The Outsiders

The Outsiders, they just don’t know him.

They misunderstand his sensitivities.

They don’t hear his worries and anxieties.

They miss his imagination and sense of humor.

They overlook his talents.

They doubt his potential.

When you have a kid like mine and he is in the presence of  The Outsiders, he builds a wall to defend himself.  He enters the space with puffed-up attitude.  He waits to hear something, anything of interest and acts as though nothing is impressive. He has experienced the misunderstanding for so long that sadly, he has grown to expect it.

I asked for a meeting to discuss his school experience.  I am going today to see what can be done to change my son’s perception and to convince him that school IS the place for him.  I have been to such meetings before, going to ask questions and make suggestions; however, the focus is always on the “can’t” instead of the “can.”

I hope  today is different.  I hope The Outsiders will listen.

9 thoughts on “The Outsiders

  1. You are such a wonderful advocate for your son. I know that your plate is filled to overflowing, and you have been dancing as fast as you can, for a very long time.

    • I’m so very sorry. Many hugs. Hoping that you find a way and a place. And, clearly, learning is for him, as he is pushes himself in the areas of his passions. It’s just finding a match between learning and school or some other place where/when that learning can occur. So hard, often. Sigh.

      • It has been a long road! I will say that I got an email from his school counselor that helped. She said that she finally understands because she had a great conversation with him today and he explained the boredom and the frustration with so much. The counselor watched an interaction with a bright fifth grade student and said they were long list buddies.

  2. I don’t wish to appear flippant…what I propose is not an easy task. It is, however, an effective one. The world wants, more than anything else…results. Actively work on your son’s strengths. Have him excel in a specific area. Have him demonstrate that area to the world through their valued tests and competitions. His talents will no longer be overlooked…he will have proven himself multiple times in the tests they value. Through this, they will value him. Through this, they will see his eccentricities as creative strengths. They will respect him…they will remember him.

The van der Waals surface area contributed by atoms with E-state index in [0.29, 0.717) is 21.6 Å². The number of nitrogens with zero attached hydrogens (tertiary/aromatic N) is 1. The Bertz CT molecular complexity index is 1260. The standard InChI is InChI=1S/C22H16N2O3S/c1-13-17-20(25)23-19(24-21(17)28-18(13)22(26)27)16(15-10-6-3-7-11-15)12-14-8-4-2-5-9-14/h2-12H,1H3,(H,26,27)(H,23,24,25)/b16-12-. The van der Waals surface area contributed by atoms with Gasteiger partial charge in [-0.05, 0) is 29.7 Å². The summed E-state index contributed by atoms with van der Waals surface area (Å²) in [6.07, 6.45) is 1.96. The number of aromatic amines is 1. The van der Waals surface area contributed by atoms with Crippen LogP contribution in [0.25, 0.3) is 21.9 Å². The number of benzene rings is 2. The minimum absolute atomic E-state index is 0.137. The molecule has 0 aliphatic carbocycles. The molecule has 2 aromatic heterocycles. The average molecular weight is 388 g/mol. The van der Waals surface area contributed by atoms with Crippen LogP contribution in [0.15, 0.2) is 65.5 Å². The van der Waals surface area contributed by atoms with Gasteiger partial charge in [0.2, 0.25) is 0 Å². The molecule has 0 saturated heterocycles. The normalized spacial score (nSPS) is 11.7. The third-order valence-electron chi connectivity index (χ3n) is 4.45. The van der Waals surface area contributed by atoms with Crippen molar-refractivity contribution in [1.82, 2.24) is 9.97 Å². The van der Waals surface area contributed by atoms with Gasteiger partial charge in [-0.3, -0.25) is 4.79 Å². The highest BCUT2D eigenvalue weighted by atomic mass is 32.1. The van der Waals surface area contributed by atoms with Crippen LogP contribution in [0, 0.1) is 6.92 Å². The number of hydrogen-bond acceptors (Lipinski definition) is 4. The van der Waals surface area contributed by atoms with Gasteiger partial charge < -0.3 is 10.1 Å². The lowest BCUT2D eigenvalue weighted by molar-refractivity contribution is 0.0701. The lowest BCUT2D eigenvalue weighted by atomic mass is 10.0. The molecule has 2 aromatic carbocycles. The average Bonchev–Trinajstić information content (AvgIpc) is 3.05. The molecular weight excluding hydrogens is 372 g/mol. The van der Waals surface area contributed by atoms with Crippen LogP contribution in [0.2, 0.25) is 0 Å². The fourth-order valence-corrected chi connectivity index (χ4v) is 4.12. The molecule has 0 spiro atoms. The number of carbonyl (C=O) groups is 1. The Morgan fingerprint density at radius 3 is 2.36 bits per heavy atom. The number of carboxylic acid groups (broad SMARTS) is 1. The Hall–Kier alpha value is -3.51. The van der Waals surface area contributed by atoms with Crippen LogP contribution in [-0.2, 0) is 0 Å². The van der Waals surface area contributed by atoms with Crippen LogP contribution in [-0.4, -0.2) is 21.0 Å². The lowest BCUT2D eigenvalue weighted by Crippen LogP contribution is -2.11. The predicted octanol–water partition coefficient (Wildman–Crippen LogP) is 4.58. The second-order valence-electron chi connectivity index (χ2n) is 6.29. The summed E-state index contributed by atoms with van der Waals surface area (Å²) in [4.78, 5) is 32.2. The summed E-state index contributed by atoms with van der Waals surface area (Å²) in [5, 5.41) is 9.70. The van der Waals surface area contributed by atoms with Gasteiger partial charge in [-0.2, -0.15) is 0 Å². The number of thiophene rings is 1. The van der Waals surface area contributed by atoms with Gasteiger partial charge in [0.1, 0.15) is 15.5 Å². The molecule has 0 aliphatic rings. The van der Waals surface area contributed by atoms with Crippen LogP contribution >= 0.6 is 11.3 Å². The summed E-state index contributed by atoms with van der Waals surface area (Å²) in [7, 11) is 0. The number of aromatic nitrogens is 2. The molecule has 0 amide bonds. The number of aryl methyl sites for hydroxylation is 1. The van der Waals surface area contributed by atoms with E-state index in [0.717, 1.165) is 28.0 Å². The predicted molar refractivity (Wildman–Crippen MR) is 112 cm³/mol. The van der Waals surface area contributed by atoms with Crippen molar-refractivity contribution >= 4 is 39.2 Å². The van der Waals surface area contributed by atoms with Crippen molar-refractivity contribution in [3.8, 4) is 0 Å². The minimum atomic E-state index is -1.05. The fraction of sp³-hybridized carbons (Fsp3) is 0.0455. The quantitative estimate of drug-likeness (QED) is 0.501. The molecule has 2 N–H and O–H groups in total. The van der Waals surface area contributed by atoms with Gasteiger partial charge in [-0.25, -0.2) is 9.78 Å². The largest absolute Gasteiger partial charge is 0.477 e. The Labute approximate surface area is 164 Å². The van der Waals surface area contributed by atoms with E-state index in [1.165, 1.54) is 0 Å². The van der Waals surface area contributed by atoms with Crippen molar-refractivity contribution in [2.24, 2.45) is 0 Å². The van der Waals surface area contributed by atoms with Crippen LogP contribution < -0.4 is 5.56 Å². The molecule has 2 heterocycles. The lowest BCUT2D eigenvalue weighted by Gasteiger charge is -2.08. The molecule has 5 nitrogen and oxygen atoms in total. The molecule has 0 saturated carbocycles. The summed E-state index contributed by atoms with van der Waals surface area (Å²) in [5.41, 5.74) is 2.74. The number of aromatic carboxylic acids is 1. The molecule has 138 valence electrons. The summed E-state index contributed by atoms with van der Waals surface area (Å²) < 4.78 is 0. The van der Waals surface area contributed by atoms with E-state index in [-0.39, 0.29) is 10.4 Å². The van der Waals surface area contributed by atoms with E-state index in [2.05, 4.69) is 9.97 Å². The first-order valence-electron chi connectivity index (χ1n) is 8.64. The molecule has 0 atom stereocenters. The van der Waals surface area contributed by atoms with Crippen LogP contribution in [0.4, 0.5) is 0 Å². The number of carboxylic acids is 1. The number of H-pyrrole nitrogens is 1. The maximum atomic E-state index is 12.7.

A child who has worries and anxieties…has a deeper drive to rid himself of those worries through proper engineering of solutions. With a viable option before him…
    he will outwork all those around him…leading him to excel.

    A child who is exceptionally sensitive…has the potential for exceptional creativity.

    A child who has imagination, has the potential for solving problems in ways not previously thought.

    Although I don’t know your son’s strengths (Math, Writing…etc)…with the above noted attributes…he has the potential for the development of exceptional drive. Drive is the most important attribute for success. He just needs to have the specific path for which he has the most passion, lain before him, for him to discover…and excel in.

    He has the potential to be a great scientist…if his heart can be set aflame in that area.

    Perhaps a great Writer, Philosopher or Psychologist. Those who have suffered…have greater insight into the human condition.

    • He is growing frustrated by their constant focus on his struggles. We are advocating for a change in focus, but it hasn’t happened.

      We encourage interests and strengths at home. This is good, but he sees little reason for school.

      I worry.

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